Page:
The case brought widespread calls in Britain for her release. The Muslim Council of Britain calls upon the Sudanese government to intervene in the case.

"This is a very unfortunate incident and Ms Gibbons should never have been arrested in the first place. It is obvious that no malice was intended," said Muhammad Abdul Bari, the council's secretary-general.

British opposition Conservative party lawmaker William Hague called on the British government to "make it clear to the Sudanese authorities that she should be released immediately."

"To condemn Gillian Gibbons to such brutal and barbaric punishment for what appears to be an innocent mistake is clearly unacceptable," he said.

In the U.S., a spokeswoman for the National Organization for Women expressed sympathy for the teacher’s plight and said the organization was certainly following the story. She added, however, that NOW was not putting out a statement or taking an official position on the case.

Radio personality Tammy Bruce, former president of the Los Angeles chapter of the National Organization for Women and past member of their board of directors, criticized the organization for not taking an official stand.

“We have a duty to make a difference for women around the world,” Bruce told FOX News. “The supposed feminist establishment is refusing to take a position in this regard because they have no sensibility of what is right anymore. They're afraid of offending people. They are bound by political correctness.”

“The American feminist movement has not taken one stand to support the women of Iraq, the women of Afghanistan, the women of Iran,” she said. “It is the United States Marines who have been doing the feminist work by liberating women and children around the world.”

Omar Daair, spokesman for the British Embassy in Sudan, said embassy officials were in touch with Sudanese authorities and had met with Gibbons. He said he expected authorities to decide whether to bring her to court, and on what charges, within a few days. "Her lawyer is trying to get her released on bail in the meanwhile," he said.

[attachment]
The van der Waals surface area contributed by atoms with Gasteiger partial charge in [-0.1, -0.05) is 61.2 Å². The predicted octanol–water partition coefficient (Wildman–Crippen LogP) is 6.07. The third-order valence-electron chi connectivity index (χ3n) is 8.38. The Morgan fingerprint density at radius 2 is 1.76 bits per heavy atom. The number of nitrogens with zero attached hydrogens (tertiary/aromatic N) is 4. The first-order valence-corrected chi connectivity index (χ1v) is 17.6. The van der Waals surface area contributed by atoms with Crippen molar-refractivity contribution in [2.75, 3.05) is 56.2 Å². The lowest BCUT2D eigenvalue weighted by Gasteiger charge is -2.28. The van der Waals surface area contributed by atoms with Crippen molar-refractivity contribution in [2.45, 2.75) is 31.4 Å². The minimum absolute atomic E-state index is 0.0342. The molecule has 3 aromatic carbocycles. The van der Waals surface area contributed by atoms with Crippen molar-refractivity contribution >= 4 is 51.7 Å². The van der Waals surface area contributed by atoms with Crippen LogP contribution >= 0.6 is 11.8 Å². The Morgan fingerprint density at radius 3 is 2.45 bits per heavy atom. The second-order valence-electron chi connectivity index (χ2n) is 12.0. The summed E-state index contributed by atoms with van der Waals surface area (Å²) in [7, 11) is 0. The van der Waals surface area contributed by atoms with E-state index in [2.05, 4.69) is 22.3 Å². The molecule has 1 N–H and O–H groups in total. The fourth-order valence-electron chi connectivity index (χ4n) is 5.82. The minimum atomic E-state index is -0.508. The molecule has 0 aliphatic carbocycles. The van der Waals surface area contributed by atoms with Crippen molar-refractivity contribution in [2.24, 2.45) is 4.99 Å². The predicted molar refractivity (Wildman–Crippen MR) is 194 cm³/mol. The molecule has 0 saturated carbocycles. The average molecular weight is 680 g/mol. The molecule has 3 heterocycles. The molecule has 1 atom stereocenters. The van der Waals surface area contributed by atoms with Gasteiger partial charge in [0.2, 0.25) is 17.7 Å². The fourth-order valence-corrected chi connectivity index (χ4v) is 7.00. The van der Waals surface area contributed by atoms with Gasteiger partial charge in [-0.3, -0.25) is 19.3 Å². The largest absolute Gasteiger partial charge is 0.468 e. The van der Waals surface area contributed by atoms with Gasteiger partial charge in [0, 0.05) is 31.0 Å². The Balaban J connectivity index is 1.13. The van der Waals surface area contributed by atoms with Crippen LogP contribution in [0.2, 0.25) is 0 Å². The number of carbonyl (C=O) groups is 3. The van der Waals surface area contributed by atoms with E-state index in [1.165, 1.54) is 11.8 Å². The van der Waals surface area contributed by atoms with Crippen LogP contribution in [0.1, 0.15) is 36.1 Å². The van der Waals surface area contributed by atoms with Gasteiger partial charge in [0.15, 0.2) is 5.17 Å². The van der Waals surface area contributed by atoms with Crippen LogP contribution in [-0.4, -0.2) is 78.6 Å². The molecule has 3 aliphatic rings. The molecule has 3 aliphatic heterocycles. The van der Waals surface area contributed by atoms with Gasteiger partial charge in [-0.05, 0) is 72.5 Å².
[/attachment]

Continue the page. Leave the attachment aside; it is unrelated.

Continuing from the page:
Gibbons was being questioned on suspicion of abuse of religion — a charge that is punishable by up to six months in prison, a fine or flogging of up to 40 lashes under Sudan's Islamic law-based legal system.

The case recalled the outrage that was sparked in the Islamic world when European newspapers ran cartoons deriding the Prophet Muhammad in recent years, prompting protests in many Muslim countries. The Prophet Muhammad is highly revered by Muslims, and most interpretations of the religion bar even favorable depiction of him, for fear of encouraging idolatry or misrepresenting him.

Sudanese President Omar al-Bashir earlier this month suggested he would ban Denmark, Sweden and Norway — where newspapers ran the cartoons — from contributing engineering personnel to a planned U.N.-African Union peacekeeping force in the war-torn Sudanese region of Darfur.

But Sudanese authorities appeared so far to be playing down the incident of the British teacher. Her case has not been mentioned in state media.

The reported statement from the school said the administration "offers an official apology to the students and their families and all Muslims for what came from an individual initiative." It said Gibbons had been "removed from her work at the school."

The statement underlined the school's "deep respect for the heavenly religions" and for the "beliefs of Muslims and their rituals." It added that "the misunderstanding that has been raised over this issue leads to divisions that are disadvantageous to the reputation of the tolerant Sudanese people.

The Associated Press contributed to this report.